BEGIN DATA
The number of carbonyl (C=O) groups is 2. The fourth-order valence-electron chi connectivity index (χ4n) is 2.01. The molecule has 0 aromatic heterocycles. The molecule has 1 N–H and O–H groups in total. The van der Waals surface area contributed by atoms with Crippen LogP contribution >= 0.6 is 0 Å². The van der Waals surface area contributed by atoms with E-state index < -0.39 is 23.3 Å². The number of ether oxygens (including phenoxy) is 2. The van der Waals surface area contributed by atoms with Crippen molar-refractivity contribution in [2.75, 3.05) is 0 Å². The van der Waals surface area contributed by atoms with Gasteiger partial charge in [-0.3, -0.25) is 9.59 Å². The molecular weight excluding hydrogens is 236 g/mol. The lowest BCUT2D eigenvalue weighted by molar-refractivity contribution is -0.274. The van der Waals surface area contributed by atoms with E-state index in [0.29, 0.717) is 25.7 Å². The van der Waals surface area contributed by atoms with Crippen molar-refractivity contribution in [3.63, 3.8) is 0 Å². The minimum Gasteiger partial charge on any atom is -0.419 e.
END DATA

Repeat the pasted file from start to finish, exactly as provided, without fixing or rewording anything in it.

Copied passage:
The number of carbonyl (C=O) groups is 2. The fourth-order valence-electron chi connectivity index (χ4n) is 2.01. The molecule has 0 aromatic heterocycles. The molecule has 1 N–H and O–H groups in total. The van der Waals surface area contributed by atoms with Crippen LogP contribution >= 0.6 is 0 Å². The van der Waals surface area contributed by atoms with E-state index < -0.39 is 23.3 Å². The number of ether oxygens (including phenoxy) is 2. The van der Waals surface area contributed by atoms with Crippen molar-refractivity contribution in [2.75, 3.05) is 0 Å². The van der Waals surface area contributed by atoms with Gasteiger partial charge in [-0.3, -0.25) is 9.59 Å². The molecular weight excluding hydrogens is 236 g/mol. The lowest BCUT2D eigenvalue weighted by molar-refractivity contribution is -0.274. The van der Waals surface area contributed by atoms with E-state index in [0.29, 0.717) is 25.7 Å². The van der Waals surface area contributed by atoms with Crippen molar-refractivity contribution in [3.63, 3.8) is 0 Å². The minimum Gasteiger partial charge on any atom is -0.419 e.